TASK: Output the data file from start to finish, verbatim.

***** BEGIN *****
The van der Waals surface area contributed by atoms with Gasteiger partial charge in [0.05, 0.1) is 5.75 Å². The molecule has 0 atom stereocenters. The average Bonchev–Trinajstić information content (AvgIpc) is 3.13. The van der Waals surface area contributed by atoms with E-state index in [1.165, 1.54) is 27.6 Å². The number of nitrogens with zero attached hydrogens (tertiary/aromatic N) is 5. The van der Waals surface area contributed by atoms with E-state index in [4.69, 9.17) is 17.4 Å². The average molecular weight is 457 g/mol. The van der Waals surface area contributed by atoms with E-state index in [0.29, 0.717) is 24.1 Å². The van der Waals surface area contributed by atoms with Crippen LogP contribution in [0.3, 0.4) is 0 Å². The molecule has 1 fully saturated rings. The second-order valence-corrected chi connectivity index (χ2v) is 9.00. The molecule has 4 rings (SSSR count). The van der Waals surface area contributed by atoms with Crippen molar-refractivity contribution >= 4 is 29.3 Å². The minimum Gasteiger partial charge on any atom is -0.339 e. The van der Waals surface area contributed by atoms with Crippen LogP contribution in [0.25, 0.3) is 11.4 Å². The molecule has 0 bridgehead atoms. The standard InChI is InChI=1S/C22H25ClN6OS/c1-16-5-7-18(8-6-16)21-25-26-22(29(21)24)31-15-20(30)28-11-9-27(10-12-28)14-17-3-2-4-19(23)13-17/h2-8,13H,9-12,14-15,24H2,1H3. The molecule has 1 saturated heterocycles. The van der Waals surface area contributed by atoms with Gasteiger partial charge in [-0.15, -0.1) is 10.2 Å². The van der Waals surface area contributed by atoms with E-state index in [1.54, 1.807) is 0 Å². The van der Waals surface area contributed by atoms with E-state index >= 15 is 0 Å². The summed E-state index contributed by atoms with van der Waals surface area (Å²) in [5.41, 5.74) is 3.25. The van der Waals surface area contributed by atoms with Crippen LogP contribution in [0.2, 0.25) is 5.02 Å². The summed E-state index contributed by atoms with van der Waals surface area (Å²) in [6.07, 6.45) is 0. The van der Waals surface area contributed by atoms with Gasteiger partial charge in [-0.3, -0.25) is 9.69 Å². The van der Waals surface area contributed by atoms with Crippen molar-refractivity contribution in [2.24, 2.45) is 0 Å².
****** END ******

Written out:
The van der Waals surface area contributed by atoms with Gasteiger partial charge in [0.05, 0.1) is 5.75 Å². The molecule has 0 atom stereocenters. The average Bonchev–Trinajstić information content (AvgIpc) is 3.13. The van der Waals surface area contributed by atoms with E-state index in [1.165, 1.54) is 27.6 Å². The number of nitrogens with zero attached hydrogens (tertiary/aromatic N) is 5. The van der Waals surface area contributed by atoms with E-state index in [4.69, 9.17) is 17.4 Å². The average molecular weight is 457 g/mol. The van der Waals surface area contributed by atoms with E-state index in [0.29, 0.717) is 24.1 Å². The van der Waals surface area contributed by atoms with Crippen LogP contribution in [0.3, 0.4) is 0 Å². The molecule has 1 fully saturated rings. The second-order valence-corrected chi connectivity index (χ2v) is 9.00. The molecule has 4 rings (SSSR count). The van der Waals surface area contributed by atoms with Crippen molar-refractivity contribution >= 4 is 29.3 Å². The minimum Gasteiger partial charge on any atom is -0.339 e. The van der Waals surface area contributed by atoms with Crippen LogP contribution in [0.25, 0.3) is 11.4 Å². The molecule has 0 bridgehead atoms. The standard InChI is InChI=1S/C22H25ClN6OS/c1-16-5-7-18(8-6-16)21-25-26-22(29(21)24)31-15-20(30)28-11-9-27(10-12-28)14-17-3-2-4-19(23)13-17/h2-8,13H,9-12,14-15,24H2,1H3. The molecule has 1 saturated heterocycles. The van der Waals surface area contributed by atoms with Gasteiger partial charge in [-0.15, -0.1) is 10.2 Å². The van der Waals surface area contributed by atoms with E-state index in [1.54, 1.807) is 0 Å². The van der Waals surface area contributed by atoms with E-state index >= 15 is 0 Å². The summed E-state index contributed by atoms with van der Waals surface area (Å²) in [5.41, 5.74) is 3.25. The van der Waals surface area contributed by atoms with Crippen LogP contribution in [0.2, 0.25) is 5.02 Å². The summed E-state index contributed by atoms with van der Waals surface area (Å²) in [6.07, 6.45) is 0. The van der Waals surface area contributed by atoms with Gasteiger partial charge in [-0.3, -0.25) is 9.69 Å². The van der Waals surface area contributed by atoms with Crippen molar-refractivity contribution in [2.24, 2.45) is 0 Å².